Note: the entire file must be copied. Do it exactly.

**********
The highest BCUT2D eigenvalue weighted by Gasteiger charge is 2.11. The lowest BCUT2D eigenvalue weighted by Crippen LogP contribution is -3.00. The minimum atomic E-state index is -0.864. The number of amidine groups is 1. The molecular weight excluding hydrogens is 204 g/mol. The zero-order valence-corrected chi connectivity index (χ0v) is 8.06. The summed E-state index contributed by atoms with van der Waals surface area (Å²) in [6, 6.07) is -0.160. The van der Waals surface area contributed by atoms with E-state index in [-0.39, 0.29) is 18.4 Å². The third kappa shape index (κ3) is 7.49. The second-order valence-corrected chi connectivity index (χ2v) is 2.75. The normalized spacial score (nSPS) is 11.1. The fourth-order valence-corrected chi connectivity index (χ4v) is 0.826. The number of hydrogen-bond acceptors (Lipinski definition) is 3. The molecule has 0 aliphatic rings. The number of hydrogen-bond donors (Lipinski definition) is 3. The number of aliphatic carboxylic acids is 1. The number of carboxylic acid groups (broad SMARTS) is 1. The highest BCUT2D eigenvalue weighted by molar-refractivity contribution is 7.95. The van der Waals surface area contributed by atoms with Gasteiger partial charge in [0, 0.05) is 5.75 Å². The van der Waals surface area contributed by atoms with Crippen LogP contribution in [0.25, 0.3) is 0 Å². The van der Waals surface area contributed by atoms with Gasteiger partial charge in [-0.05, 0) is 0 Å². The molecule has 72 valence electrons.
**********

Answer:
The highest BCUT2D eigenvalue weighted by Gasteiger charge is 2.11. The lowest BCUT2D eigenvalue weighted by Crippen LogP contribution is -3.00. The minimum atomic E-state index is -0.864. The number of amidine groups is 1. The molecular weight excluding hydrogens is 204 g/mol. The zero-order valence-corrected chi connectivity index (χ0v) is 8.06. The summed E-state index contributed by atoms with van der Waals surface area (Å²) in [6, 6.07) is -0.160. The van der Waals surface area contributed by atoms with E-state index in [-0.39, 0.29) is 18.4 Å². The third kappa shape index (κ3) is 7.49. The second-order valence-corrected chi connectivity index (χ2v) is 2.75. The normalized spacial score (nSPS) is 11.1. The fourth-order valence-corrected chi connectivity index (χ4v) is 0.826. The number of hydrogen-bond acceptors (Lipinski definition) is 3. The molecule has 0 aliphatic rings. The number of hydrogen-bond donors (Lipinski definition) is 3. The number of aliphatic carboxylic acids is 1. The number of carboxylic acid groups (broad SMARTS) is 1. The highest BCUT2D eigenvalue weighted by molar-refractivity contribution is 7.95. The van der Waals surface area contributed by atoms with Gasteiger partial charge in [0, 0.05) is 5.75 Å². The van der Waals surface area contributed by atoms with Crippen LogP contribution in [0.25, 0.3) is 0 Å². The van der Waals surface area contributed by atoms with Gasteiger partial charge in [-0.05, 0) is 0 Å². The molecule has 72 valence electrons.